Watermelon Slim, aka Bill Homans, sticks out in a crowd. Wearing his trademark Stetson and an over-sized turquoise pendant, our Oklahoma bluesman is a striking figure. He was among the throng attending Bonnie Raitt’s concert at Riverwind Casino March 5.
“Oh, I played with Bonnie Raitt back in 1972 and ’73,” Slim drawled. “She and I both had similar musical ancestors and we went different directions.” This was a revelation but makes perfect sense as the artists are the same age (59) and started their careers on the east coast. “I haven’t been on any Bonnie Raitt records but we’ve been negotiating for several years to get her on one of mine. It hasn’t happened yet, but it might,” Slim said. That will be mighty lovely if it does.
“Are you ready for a thing called love?” was the musical question posed by Bonnie Raitt to a full room early in her show. Backed by an all-male band on guitar, bass, drums and keys, she played from a discography that stretches back to her first stellar self-titled album in 1971. Raitt also played guitar on most tunes, switching between electric and rhythm.
“We have the Queen of Rock ‘n’ Roll in the house tonight,” Raitt announced. “Wanda Jackson, I can’t believe you’re here.” The diminutive dynamo of “Fujiyama Mama” and “Let’s Have a Party” fame waved to us from her aisle seat. Raitt also introduced her band, all session badasses, including Ricky Peterson (keys) who’s played with David Sanborn, Prince and Stevie Nicks.
Bonnie Raitt and Wanda Jackson – Let’s have a party
Raitt performed duet “Good Man, Good Woman” from her “Luck of the Draw” disc, with Peterson singing the Delbert McClinton line. “We were just in Milwaukee where it was 15 degrees. What is it here, 80? Much better for the vocal cords,” Raitt said. Her voice sounded tremendous, unchanged from Radcliffe days when she was observed by a Newsweek reporter opening for Mississippi Fred McDowell in a New York saloon.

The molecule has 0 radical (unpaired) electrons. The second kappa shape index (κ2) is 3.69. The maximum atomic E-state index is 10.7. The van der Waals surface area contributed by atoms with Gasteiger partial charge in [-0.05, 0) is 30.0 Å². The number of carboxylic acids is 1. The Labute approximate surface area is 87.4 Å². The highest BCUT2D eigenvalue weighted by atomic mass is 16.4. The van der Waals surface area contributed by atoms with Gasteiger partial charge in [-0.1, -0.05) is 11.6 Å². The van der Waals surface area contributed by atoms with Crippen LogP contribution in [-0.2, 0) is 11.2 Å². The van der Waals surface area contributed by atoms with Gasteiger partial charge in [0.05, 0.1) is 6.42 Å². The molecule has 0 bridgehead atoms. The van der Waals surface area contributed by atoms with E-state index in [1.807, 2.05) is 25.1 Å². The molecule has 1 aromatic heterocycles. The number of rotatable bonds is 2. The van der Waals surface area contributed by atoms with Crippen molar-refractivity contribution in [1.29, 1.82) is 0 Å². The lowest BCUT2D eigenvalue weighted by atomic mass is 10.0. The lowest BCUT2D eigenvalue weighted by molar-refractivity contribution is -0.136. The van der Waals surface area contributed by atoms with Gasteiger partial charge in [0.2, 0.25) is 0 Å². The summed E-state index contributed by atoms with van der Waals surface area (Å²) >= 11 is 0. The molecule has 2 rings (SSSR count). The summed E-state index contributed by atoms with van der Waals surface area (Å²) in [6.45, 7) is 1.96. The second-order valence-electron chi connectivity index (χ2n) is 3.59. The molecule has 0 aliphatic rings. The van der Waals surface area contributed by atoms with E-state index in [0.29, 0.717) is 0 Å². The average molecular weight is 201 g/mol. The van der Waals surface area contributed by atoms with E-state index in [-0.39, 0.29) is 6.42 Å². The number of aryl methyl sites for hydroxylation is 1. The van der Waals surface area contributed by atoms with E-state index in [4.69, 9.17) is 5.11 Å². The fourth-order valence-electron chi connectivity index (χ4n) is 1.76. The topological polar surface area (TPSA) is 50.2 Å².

Bandana Blues is and will always be a labor of love. Please help Spinner deal with the costs of hosting & bandwidth. Visit www.bandanablues.com and hit the tipjar. Any amount is much appreciated, no matter how small. Thank you.
Broken Hearts & Dirty Windows: Songs of John Prine, Vol. 2, the anticipated new John Prine tribute record from Oh Boy Records, is out today. Stream/purchase HERE.
Created as a celebration of Prine’s life and career, the album features new renditions of some of Prine’s most beloved songs performed by Brandi Carlile (“I Remember Everything”), Tyler Childers (“Yes I Guess They Oughta Name A Drink After You”), Iris DeMent (“One Red Rose”), Emmylou Harris (“Hello In There”), Jason Isbell (“Souvenirs”), Valerie June (“Summer’s End”), Margo Price (“Sweet Revenge”), Bonnie Raitt (“Angel From Montgomery”), Nathaniel Rateliff & The Night Sweats (“Pretty Good”), Amanda Shires (“Saddle in the Rain”), Sturgill Simpson(“Paradise”) and John Paul White (“Sam Stone”). Proceeds from the album will benefit twelve different non-profit organizations, one selected by each of the featured artists.
Bonnie Raitt - Write Me a Few of Your Lines/Kokomo Blues
60 years anniversary celebration of Arhoolie
December 10, 2020
Arhoolie Foundation celebrates it's 60th anniversary (1960-2020) with an online broadcast.
Bonnie Raitt - Shadow of Doubt
Hardly Strictly Bluegrass Festival
October 3, 2020
Hardly Strictly Bluegrass celebrates it's 20th anniversary with an online broadcast titled “Let The Music Play On”.
Bonnie Raitt & Boz Scaggs - You Don't Know Like I Know
Farm Aid 2020 On the Road
Sam & Dave classic written by Isaac Hayes and David Porter.
Sheryl Crow & Bonnie Raitt - Everything Is Broken
[Eric Clapton’s Crossroads 2019]
Eric Clapton, one of the world’s pre-eminent blues/rock guitarists, once again summoned an all-star team of six-string heroes for his fifth Crossroads Guitar Festival in 2019. Held at the American Airlines Center in Dallas, Texas, the two-day concert event raised funds for the Crossroads Centre in Antigua, the chemical dependency treatment and education facility that Clapton founded in 1998.
'A Tribute To Mose Allison'
Celebrates The Music Of An Exciting Jazz Master
Raitt contributed to a new album, If You're Going To The City: A Tribute To Mose Allison, which celebrates the late singer and pianist, who famously blended the rough-edged blues of the Mississippi Delta with the 1950s jazz of New York City.
NPR's Lulu Garcia-Navarro talks to Bonnie Raitt about her friendship with the Mose Allison. They're also joined by Amy Allison — his daughter, who executive produced the album — about selecting an unexpected list of artists to contribute songs to the album.
Recorded on tour June 3, 2017 - Centennial Hall, London - Ontario Canada